Update on graduate student unionization

President Peter Salovey sent the following message to the campus community on May 3.

I write to provide an update on the activities of UNITE HERE-Local 33, which seeks to represent the graduate student teaching fellows in 8 of the 56 departments in Yale’s Graduate School of Arts and Sciences. As many of you know, in January, the NLRB regional director in Boston ordered elections, which were held in February. Yale has requested that the National Labor Relations Board in Washington review the regional director’s decision. We are currently awaiting their ruling.

Yale appealed this decision because we are deeply troubled by the undemocratic method of department-by-department unionization chosen by Local 33, a method unprecedented in higher education. At our peer institutions, including Harvard and Columbia, elections were held across the entire graduate school, with several thousand students voting. But at Yale, Local 33’s non-inclusive strategy resulted in only 228 of the 2,600 Ph.D. students in the Graduate School casting eligible votes.

The question of whether a labor union and federal labor law will govern the relationship between graduate students and faculty members is too important to be decided by 9 percent of graduate students, or by a small group of activists. Yale’s democratically-elected Graduate Student Assembly voted last fall to oppose Local 33 and its micro-unit approach. We owe a responsibility to all graduate students, to the Graduate School, and to the university to await the outcome of the ongoing legal process that Local 33 began—not to short-circuit the process as the demonstrators have demanded.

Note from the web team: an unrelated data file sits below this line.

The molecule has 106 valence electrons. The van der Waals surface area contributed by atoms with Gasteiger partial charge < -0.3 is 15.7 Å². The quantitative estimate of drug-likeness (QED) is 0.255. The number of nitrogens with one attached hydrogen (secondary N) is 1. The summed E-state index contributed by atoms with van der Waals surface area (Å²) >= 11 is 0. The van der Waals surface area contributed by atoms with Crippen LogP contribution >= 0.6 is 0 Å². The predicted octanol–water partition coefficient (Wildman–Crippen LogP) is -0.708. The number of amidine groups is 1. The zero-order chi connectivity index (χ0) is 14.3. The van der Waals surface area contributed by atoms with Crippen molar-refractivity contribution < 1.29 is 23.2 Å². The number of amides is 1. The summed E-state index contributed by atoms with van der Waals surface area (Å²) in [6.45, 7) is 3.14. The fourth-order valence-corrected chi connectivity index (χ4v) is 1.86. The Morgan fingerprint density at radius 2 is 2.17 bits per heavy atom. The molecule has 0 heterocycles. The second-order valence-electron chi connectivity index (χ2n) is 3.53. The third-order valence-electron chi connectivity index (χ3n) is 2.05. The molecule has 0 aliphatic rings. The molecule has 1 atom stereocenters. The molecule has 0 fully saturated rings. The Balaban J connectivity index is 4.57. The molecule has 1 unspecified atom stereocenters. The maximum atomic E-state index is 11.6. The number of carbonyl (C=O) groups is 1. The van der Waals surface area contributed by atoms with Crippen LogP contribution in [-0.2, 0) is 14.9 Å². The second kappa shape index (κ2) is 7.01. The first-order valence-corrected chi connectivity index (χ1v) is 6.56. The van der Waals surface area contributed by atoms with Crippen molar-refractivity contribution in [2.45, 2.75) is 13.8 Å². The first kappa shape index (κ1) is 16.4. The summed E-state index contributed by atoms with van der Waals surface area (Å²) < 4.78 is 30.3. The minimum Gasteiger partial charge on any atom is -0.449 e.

I am concerned that eight of our students have said they will continue to fast unless we give in to their demands. At my request, Yale Health doctors have visited the fasting students, offering advice and care. I hope these individuals will decide to end their fast before medical intervention is needed. They are, above all else, our students, and their well-being is my foremost concern.

I strongly support the value of free expression on this important question, as on all other questions. But threats of self-harm have no place in rational debate when an established dispute resolution process still exists. Respect for law and legal process, civil argument and persuasion: these are the hallmarks of airing and resolving disagreements at a university.

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